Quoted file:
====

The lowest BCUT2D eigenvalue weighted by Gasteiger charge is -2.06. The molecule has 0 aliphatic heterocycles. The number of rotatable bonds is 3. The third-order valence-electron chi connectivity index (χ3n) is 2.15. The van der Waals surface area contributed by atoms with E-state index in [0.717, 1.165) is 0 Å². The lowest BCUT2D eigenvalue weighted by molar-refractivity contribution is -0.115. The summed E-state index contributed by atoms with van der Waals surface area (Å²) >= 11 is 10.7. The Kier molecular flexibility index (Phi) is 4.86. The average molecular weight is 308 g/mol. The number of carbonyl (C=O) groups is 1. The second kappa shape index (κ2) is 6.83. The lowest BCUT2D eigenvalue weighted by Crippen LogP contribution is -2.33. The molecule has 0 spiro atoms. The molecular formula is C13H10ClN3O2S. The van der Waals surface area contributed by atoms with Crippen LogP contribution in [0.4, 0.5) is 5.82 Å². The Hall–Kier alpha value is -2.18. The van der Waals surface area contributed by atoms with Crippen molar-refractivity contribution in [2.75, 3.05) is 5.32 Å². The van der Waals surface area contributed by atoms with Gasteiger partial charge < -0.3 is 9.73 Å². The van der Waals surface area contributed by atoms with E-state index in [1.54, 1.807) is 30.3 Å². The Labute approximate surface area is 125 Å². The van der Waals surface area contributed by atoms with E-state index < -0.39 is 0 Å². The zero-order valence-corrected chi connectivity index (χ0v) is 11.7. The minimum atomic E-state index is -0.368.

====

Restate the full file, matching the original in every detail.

The lowest BCUT2D eigenvalue weighted by Gasteiger charge is -2.06. The molecule has 0 aliphatic heterocycles. The number of rotatable bonds is 3. The third-order valence-electron chi connectivity index (χ3n) is 2.15. The van der Waals surface area contributed by atoms with E-state index in [0.717, 1.165) is 0 Å². The lowest BCUT2D eigenvalue weighted by molar-refractivity contribution is -0.115. The summed E-state index contributed by atoms with van der Waals surface area (Å²) >= 11 is 10.7. The Kier molecular flexibility index (Phi) is 4.86. The average molecular weight is 308 g/mol. The number of carbonyl (C=O) groups is 1. The second kappa shape index (κ2) is 6.83. The lowest BCUT2D eigenvalue weighted by Crippen LogP contribution is -2.33. The molecule has 0 spiro atoms. The molecular formula is C13H10ClN3O2S. The van der Waals surface area contributed by atoms with Crippen LogP contribution in [0.4, 0.5) is 5.82 Å². The Hall–Kier alpha value is -2.18. The van der Waals surface area contributed by atoms with Crippen molar-refractivity contribution in [2.75, 3.05) is 5.32 Å². The van der Waals surface area contributed by atoms with Gasteiger partial charge < -0.3 is 9.73 Å². The van der Waals surface area contributed by atoms with E-state index in [1.54, 1.807) is 30.3 Å². The Labute approximate surface area is 125 Å². The van der Waals surface area contributed by atoms with E-state index < -0.39 is 0 Å². The zero-order valence-corrected chi connectivity index (χ0v) is 11.7. The minimum atomic E-state index is -0.368.